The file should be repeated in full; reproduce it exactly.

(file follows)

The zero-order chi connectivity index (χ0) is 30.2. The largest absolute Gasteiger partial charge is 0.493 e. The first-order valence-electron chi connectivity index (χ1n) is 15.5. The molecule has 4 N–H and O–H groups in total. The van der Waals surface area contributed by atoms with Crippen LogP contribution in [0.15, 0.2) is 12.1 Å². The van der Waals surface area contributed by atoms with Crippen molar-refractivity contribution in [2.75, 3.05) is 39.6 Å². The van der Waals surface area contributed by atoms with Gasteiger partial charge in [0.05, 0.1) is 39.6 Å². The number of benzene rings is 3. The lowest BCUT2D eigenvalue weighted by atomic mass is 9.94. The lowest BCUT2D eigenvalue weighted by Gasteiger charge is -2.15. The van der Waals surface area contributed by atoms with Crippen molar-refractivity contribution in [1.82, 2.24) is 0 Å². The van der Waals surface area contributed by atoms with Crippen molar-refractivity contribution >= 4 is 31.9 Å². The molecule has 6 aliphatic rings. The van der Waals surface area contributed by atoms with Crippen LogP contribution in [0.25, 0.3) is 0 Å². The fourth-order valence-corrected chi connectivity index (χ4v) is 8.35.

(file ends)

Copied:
The zero-order chi connectivity index (χ0) is 30.2. The largest absolute Gasteiger partial charge is 0.493 e. The first-order valence-electron chi connectivity index (χ1n) is 15.5. The molecule has 4 N–H and O–H groups in total. The van der Waals surface area contributed by atoms with Crippen LogP contribution in [0.15, 0.2) is 12.1 Å². The van der Waals surface area contributed by atoms with Crippen molar-refractivity contribution in [2.75, 3.05) is 39.6 Å². The van der Waals surface area contributed by atoms with Gasteiger partial charge in [0.05, 0.1) is 39.6 Å². The number of benzene rings is 3. The lowest BCUT2D eigenvalue weighted by atomic mass is 9.94. The lowest BCUT2D eigenvalue weighted by Gasteiger charge is -2.15. The van der Waals surface area contributed by atoms with Crippen molar-refractivity contribution in [1.82, 2.24) is 0 Å². The van der Waals surface area contributed by atoms with Crippen molar-refractivity contribution >= 4 is 31.9 Å². The molecule has 6 aliphatic rings. The van der Waals surface area contributed by atoms with Crippen LogP contribution in [0.25, 0.3) is 0 Å². The fourth-order valence-corrected chi connectivity index (χ4v) is 8.35.